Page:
That’s hard to say, because it really depends on your specific situation.
I would say that if you qualify for both programs, you should choose the Closed School Loan Discharge program simply because the applications for the Borrower’s Defense program are taking such a long time to process, and because you have to keep making your monthly payments until your application is approved..
Ultimately, the choice of program is up to the individual borrower. Both programs have the ability to not only wipe out your student loan debt, but to refund you as well for any payments that you’ve already made on the loan.
At the end of the day, you’ll need to read through the requirements for each program carefully and then decide which one is going to work best for you.
Will I Owe Taxes on Forgiven Debt?
Yes, you will. According to IRS rules any forgiven student loan debt counts as taxable income. What does this mean exactly? The best way to explain this is with an example:
Let’s say that you have $100,000 forgiven via either the Borrower’s Defense program or the Closed School program. You’ll need to claim that $100,000 of forgiven debt as taxable income on your IRS tax return, and at an income tax rate of 30%, that would mean you’d have to pay the IRS $30,000, and in a single, lump-sum payment!
Don’t let this discourage you from applying for student loan debt forgiveness though, because owing the IRS $30,000 is way better than owing some student loan servicing company $100,000, so even if you get taxed on the amount forgiven, you should still end up way ahead on the deal.
Just be aware that you may have to get into some fancy accounting to deal with your future IRS debt, because you’ll probably need to work with them to get on a long-term payment schedule in order to avoid paying for the entire amount all at once (who can afford that?).
Also, I’m well-aware that most people who are struggling with student loans don’t have any spare cash laying around, and will need help navigating this tax-related part of the process, which is why I’ve created a new website dedicated to helping people get rid of their IRS tax debt, called Forget Tax Debt.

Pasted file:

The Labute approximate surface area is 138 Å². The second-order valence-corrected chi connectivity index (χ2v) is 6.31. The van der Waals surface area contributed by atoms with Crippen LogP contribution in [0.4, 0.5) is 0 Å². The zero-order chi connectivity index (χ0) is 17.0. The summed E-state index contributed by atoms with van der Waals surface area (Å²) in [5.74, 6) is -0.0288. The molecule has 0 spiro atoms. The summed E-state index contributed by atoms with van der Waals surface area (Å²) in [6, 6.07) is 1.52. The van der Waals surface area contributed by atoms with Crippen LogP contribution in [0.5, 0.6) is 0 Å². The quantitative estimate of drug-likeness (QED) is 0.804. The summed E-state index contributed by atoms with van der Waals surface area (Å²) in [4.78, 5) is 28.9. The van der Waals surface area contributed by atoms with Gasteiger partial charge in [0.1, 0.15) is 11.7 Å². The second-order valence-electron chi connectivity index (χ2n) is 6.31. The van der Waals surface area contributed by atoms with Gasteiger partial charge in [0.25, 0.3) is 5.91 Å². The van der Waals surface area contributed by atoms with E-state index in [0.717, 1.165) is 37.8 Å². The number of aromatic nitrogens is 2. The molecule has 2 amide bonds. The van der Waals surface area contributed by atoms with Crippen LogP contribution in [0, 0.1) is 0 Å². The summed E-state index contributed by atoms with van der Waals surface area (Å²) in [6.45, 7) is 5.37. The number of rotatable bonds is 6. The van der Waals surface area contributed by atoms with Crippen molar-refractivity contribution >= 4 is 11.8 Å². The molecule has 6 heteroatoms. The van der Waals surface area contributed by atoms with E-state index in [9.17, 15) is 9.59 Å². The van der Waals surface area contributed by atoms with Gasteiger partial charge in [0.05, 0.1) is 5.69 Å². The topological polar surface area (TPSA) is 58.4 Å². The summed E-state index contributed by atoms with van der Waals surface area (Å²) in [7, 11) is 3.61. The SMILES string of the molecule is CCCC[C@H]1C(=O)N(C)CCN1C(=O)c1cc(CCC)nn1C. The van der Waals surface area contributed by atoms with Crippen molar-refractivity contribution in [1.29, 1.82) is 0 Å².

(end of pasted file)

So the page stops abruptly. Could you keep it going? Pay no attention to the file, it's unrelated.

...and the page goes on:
If you’re struggling with tax problems, be sure to visit Forget Tax Debt, where you can learn about topics like Filing & Paying IRS Back Taxes, IRS Tax Debt Settlements, The IRS Fresh Start Program, and IRS Tax Debt Forgiveness Programs.
Where Else Can I Ask Questions?
My site covers all sorts of topics related to student loan debt, with comprehensive Guides to managing each part of the process.
For Federal Student Loan Relief, visit my pages about Federal Student Loan Forgiveness Programs, Federal Student Loan Bankruptcy Discharges, Federal Student Loan Delinquency, Federal Student Loan Rehabilitation Programs, and Stopping Federal Student Loan Wage Garnishments.
And if you’re looking for Private Student Loan Relief, be sure to look at pages on Private Student Loan Forgiveness Programs, Private Student Loan Consolidation Programs, Private Student Loan Bankruptcy Discharges and Private Student Loan Default Help.
Finally, if you want official Government-information about the Borrower’s Defense program and the Closed School loan discharge program, try visiting the official US government Student Aid Website.
Please remember that it really can be unwise to take advice regarding student loan forgiveness from anyone other than the US government. To be clear, I am not a representative of the US government, but I am happy to answer questions about these programs, so feel free to ask them in the comments section below and I’ll get you a response in 24 hours.
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Disclaimer:Information obtained from Forget Student Loan Debt is for educational purposes only. You should consult a licensed financial professional before making any financial decisions. This site receives some compensation through affiliate relationships. This site is not endorsed or affiliated with the U.S. Department of Education.
I began applying for the Borrower’s Defense program, but on the first page it stated that I need to be enrolled before July 1, 2010. I Attended Wyotech from June 2008 to july 2009, so am I not eligible for this program simply because of the dates that I attended school?
So, yeah, if the rules say the eligibility starts outside of your time there, then you won’t be eligible.